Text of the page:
This week I'm at TechEd Australia delivering some presentations. But whenever I'm not working I've been back in my hotel room watching CNN and whatever coverage I can about the terrible state of New Orleans and the neighboring areas. I am originally from the Gulf Coast of Florida, so I grew up watching hurricanes come and go. It's a way of life, just like Californians deal with earthquakes and fires, or the Pacific rim deals with tsunamis and typhoons. But nothing could have prepared me, or any of the residents of the affected areas, for what has happened.

I've been feeling incredibly saddened and helpless for the people in this area. Every day the situation seems to worsen more and more. From the initial hurricane damage to the levees failing and flooding the city to civil unrest - what's next? As I've explained to some of my Australian counterparts this week, this is the part of the United States where the term 'southern hospitality' hails from. Prior to this week anybody in that region would be proud to give you the shirts off their backs, or welcome you into their home for some home cookin'. I've taken countless trips to this area. I have great memories of going to New Orleans and pigging out on crawfish. My friends and I used to take road trips through the area on the way to football games. But the best part wasn't the football games. The best part was the road trip itself: driving through the South and visiting out of the way diners, meeting the nice people along the way, and staying at old plantation-style hotels. Just this past fall we took such a trip - I can't imagine what the areas we ate and slept at must look like now.

It's impossible for me to watch the coverage and not want to reach out and try to help. I resolved that even though I'm on the other side of the world this week, I would find a way to do something. So yesterday during my TechEd session I used my captive audience to make a plea for help on behalf of the region. But rather than just asking, I wanted to put some skin in the game and also make it fun to donate. My talk was all about Coding4Fun, so I wanted to keep a fun element. I had about 6 demonstrations relying on all sorts of hardware devices - everything from X-10 to LEGO Mindstorms. I knew the talk was going to be fun, but I also knew there was a very high risk of something crashing. <g> So I resolved that for every demo which crashed, I would donate $50 to the Red Cross. Microsoft has a donation matching policy, so that would mean $100 for the Red Cross for every demo that crashed. I then encouraged the audience members to donate $5 for every demo they liked. There were about 300 people in the room, so if everybody gave just $5 for one demo that would be $1500 for the people of New Orleans and the neighboring regions.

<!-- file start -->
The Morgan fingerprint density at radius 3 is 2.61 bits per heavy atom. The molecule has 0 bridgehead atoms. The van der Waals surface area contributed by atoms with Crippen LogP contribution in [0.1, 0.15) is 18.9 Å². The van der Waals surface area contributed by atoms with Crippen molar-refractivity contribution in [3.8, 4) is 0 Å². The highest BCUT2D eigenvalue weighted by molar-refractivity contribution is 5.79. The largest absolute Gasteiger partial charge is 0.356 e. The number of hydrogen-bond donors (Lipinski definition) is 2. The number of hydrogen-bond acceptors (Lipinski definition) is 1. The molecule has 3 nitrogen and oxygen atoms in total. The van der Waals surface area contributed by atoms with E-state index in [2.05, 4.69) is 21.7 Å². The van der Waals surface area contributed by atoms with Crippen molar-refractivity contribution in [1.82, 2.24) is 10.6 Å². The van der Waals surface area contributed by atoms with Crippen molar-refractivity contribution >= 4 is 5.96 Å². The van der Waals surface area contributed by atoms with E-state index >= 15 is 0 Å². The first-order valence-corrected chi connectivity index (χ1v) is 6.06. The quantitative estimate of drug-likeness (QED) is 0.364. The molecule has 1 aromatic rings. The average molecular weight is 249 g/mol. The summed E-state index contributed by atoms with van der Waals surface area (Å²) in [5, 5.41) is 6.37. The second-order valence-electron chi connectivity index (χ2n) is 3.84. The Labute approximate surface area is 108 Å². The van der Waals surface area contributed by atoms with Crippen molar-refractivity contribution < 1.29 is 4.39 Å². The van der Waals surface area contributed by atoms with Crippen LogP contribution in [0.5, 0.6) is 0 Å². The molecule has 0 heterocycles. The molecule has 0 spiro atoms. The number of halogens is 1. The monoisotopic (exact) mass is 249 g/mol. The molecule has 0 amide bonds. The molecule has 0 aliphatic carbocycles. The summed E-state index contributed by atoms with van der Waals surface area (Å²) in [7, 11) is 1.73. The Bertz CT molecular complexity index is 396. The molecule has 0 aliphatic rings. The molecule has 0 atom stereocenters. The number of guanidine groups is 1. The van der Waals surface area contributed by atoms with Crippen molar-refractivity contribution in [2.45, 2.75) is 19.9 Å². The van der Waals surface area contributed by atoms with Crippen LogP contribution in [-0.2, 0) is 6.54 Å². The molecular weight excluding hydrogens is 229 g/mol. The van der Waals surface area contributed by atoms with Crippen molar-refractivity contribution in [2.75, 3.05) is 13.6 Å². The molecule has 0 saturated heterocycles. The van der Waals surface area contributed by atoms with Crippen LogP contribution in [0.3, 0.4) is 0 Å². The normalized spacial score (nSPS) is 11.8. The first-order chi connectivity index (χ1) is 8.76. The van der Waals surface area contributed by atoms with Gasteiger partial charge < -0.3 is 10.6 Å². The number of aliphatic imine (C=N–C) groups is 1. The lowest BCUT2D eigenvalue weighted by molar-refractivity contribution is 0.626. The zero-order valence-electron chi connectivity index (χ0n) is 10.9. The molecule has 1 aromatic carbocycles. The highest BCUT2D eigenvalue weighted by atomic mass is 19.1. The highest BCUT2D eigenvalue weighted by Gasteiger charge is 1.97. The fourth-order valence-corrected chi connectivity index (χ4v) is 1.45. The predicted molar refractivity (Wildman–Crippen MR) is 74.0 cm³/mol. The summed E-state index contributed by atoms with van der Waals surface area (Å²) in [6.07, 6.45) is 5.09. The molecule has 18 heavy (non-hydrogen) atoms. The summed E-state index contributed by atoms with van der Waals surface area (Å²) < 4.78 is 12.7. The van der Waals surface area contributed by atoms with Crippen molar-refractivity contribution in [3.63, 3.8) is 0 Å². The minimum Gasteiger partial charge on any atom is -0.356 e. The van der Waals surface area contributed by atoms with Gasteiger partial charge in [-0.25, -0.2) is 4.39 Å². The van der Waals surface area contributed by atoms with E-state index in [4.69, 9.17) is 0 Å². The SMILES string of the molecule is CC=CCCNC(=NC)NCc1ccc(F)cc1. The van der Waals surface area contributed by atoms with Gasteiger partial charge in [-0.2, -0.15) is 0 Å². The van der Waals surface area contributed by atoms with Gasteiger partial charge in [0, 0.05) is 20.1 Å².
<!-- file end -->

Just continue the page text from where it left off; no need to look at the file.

So how did my talk go? Well eventually I got all of the demos to work, but there were some hiccups which I'll gladly count as crashes. As a result of my talk yesterday that means $100 + Microsoft match = $200. Hopefully the audience liked my demos and chooses to donate something as well. :-)

I share this story since I think it highlights just one creative way we can make giving a fun and painless part of our daily routines. Just like any disaster of this magnitude, the people of this area are going to need a LOT of help - not just today, but in the coming months and years. Their homes, their posessions, and their means of income - from casinos to oil to tourism - is completely lost for the time being. Many of these people have nothing. Just as the world came together to help the victims of last year's tsunami, we need to come together and help these people now. I'll continue to look for ways to make giving a fun and creative part of my daily routine. If you have ideas for how to make giving a daily part of people's everyday routines, please consider posting them to my blog. Thanks for reading.